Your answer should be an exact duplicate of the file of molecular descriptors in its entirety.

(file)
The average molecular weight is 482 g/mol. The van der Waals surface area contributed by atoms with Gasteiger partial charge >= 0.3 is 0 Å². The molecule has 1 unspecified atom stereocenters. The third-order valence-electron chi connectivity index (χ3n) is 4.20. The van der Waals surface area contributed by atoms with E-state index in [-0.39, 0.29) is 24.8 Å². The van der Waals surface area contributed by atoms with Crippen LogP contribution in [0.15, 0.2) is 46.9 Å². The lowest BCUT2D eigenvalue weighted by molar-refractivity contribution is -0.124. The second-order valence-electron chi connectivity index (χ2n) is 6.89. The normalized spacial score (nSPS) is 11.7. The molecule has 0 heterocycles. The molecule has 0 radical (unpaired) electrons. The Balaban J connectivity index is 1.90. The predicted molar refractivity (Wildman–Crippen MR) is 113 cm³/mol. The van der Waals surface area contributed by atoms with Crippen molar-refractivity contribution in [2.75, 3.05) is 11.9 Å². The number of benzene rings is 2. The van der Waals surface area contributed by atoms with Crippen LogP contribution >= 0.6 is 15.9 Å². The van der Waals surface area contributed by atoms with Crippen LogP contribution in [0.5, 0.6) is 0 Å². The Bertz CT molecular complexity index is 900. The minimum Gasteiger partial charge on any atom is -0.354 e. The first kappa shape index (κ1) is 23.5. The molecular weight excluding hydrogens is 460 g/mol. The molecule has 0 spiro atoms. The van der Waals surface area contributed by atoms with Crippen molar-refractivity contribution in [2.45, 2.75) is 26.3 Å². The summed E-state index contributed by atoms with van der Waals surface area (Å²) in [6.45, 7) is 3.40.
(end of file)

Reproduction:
The average molecular weight is 482 g/mol. The van der Waals surface area contributed by atoms with Gasteiger partial charge >= 0.3 is 0 Å². The molecule has 1 unspecified atom stereocenters. The third-order valence-electron chi connectivity index (χ3n) is 4.20. The van der Waals surface area contributed by atoms with E-state index in [-0.39, 0.29) is 24.8 Å². The van der Waals surface area contributed by atoms with Crippen LogP contribution in [0.15, 0.2) is 46.9 Å². The lowest BCUT2D eigenvalue weighted by molar-refractivity contribution is -0.124. The second-order valence-electron chi connectivity index (χ2n) is 6.89. The normalized spacial score (nSPS) is 11.7. The molecule has 0 heterocycles. The molecule has 0 radical (unpaired) electrons. The Balaban J connectivity index is 1.90. The predicted molar refractivity (Wildman–Crippen MR) is 113 cm³/mol. The van der Waals surface area contributed by atoms with Crippen molar-refractivity contribution in [2.75, 3.05) is 11.9 Å². The number of benzene rings is 2. The van der Waals surface area contributed by atoms with Crippen LogP contribution >= 0.6 is 15.9 Å². The van der Waals surface area contributed by atoms with Crippen LogP contribution in [0.5, 0.6) is 0 Å². The Bertz CT molecular complexity index is 900. The minimum Gasteiger partial charge on any atom is -0.354 e. The first kappa shape index (κ1) is 23.5. The molecular weight excluding hydrogens is 460 g/mol. The molecule has 0 spiro atoms. The van der Waals surface area contributed by atoms with Crippen molar-refractivity contribution in [2.45, 2.75) is 26.3 Å². The summed E-state index contributed by atoms with van der Waals surface area (Å²) in [6.45, 7) is 3.40.